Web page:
More than half of people with diabetes have some type of nerve damage. People with type 1 diabetes are more likely to develop nerve complications including retinopathy, nephropathy, neuropathy, and gastroparesis. Find out more about these nerve complications and what you can do to try to ward them off.
- It usually takes at least 10 years after a diabetes diagnosis for symptoms of nerve complications to occur. You can work during these years to prevent nerve damage. Nerve damage may affect parts of the body such as the extremities, heart muscle, digestive system, and sex organs. Research suggests high levels of blood glucose can damage your nerves over time. It is crucial to maintain stable blood sugar levels through proper diet and ongoing blood sugar monitoring.
- The four significant types of neuropathy are based on which nerves are involved. Peripheral neuropathy is the most common type that results in pain or numbness in the hands, arms, feet, and legs. A diminished sensation in the feet can mean foot injuries may go unnoticed and could become severe. It is important to check your feet each day when you have diabetes type 1. Also have them checked by your doctor during routine examinations. Cuts, ingrown nails, calluses, blisters, and other issues should be treated immediately. Always wear shoes, including water shoes at the beach or pool.
- Autonomic neuropathy affects the nerves that control your blood pressure, heart rate, digestive system and sexual function. Nerve damage to the digestive system can cause constipation. The stomach may empty too slowly which is referred to as gastroparesis. This condition can lead to bloating, vomiting, nausea, and loss of appetite. With Gastropareisis, blood glucose levels may fluctuate because of abnormal food digestion. Use a glucose meter to constantly monitor your blood sugar levels. Record the results and immediately report irregularities to your diabetes health care team.
- The third major type is proximal neuropathy that leads to impaired nerve function in your thighs, hips or buttocks. This can cause leg weakness and pain that makes it difficult to get into and out of chairs. This type of neuropathy is found more often in people with type 2 diabetes. Exercising at least a half hour a day each day helps to keep your body flexible and strong. Talk to your doctor about the right types of exercises for your condition. Consider low-impact exercises such as walking, swimming, biking, and yoga.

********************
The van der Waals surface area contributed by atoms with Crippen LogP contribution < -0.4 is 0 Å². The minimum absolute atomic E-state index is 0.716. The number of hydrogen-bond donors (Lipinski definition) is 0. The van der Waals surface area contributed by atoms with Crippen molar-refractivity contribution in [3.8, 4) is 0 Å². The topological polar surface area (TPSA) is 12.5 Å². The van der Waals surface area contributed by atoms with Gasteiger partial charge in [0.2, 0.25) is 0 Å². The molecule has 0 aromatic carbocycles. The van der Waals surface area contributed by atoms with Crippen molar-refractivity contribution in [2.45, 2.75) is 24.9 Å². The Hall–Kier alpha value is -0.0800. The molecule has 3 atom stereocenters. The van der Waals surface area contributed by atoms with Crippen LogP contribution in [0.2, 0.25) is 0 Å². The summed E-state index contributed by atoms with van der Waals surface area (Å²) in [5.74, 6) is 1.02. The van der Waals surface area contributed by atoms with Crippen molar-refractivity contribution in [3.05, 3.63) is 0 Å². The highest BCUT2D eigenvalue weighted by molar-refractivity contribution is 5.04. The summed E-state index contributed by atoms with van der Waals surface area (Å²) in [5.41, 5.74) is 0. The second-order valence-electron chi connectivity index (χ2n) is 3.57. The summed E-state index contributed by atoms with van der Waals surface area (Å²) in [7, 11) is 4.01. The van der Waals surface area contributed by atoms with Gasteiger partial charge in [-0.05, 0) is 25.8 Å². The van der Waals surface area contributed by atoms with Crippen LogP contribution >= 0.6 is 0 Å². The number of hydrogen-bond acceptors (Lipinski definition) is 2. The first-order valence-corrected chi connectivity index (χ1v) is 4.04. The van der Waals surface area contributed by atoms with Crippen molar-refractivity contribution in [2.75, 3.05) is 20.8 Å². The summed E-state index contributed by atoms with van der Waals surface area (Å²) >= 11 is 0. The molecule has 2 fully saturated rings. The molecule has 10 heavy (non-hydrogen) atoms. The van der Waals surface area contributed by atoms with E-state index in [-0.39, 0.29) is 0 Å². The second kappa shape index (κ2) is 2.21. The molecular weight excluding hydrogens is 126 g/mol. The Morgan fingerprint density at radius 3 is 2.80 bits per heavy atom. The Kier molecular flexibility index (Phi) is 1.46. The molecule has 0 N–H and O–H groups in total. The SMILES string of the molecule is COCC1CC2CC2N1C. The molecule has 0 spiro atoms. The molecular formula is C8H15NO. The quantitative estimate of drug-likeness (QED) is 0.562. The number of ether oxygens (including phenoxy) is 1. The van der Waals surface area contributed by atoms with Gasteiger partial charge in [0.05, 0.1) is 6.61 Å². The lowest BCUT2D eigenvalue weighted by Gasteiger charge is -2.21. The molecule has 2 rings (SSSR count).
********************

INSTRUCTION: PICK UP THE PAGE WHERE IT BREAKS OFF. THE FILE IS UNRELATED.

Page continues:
- With focal neuropathy, muscle weakness or pain may happen suddenly in any part of the body including the torso, head, and extremities. Focal neuropathy can lead to conditions such as Bell’s palsy or double vision. Often this type of neuropathy improves on its own without long-term effects.
- Additional vision problems can occur as a result of the fluctuating blood sugar levels associated with type 1 diabetes. Diabetic retinopathy occurs when the blood vessels of the retina become damaged. There are no symptoms, so regular eye exams are a must. People with diabetes are also at an increased risk of other serious vision problems such as glaucoma and cataracts. Wear sunglasses to protect the eyes as much as possible.
- Nephropathy or kidney damage may occur when blood sugar levels are out of control. The tiny blood vessel clusters in your kidneys filter waste from your blood. Diabetes can damage this filtering system resulting in kidney failure or kidney disease. In its advanced stages kidney damage may require dialysis or a kidney transplant.
- The best way to ward off all nerve complications is to work with your diabetes health care team to maintain healthy blood sugar levels. Check your blood sugars as recommended by your physician. Eat a healthy diet that includes fruits, vegetables, lean meats and fish, low-fat dairy, and whole grains. Stay away from sugary and salty snacks. Make regular visits to your physician to assess your circulation and nerve function so problems can be detected early to prevent or manage them.
People with type 1 diabetes may be more likely to experience nerve complications. With proper lifestyle habits you can help ward them off. Maintain healthy blood sugar levels, exercise daily, and eat a well-balanced diet. Take your insulin as directed. Monitor your blood sugars frequently. Discuss your diabetes self-management plan with your health care team often to make any necessary adjustments.
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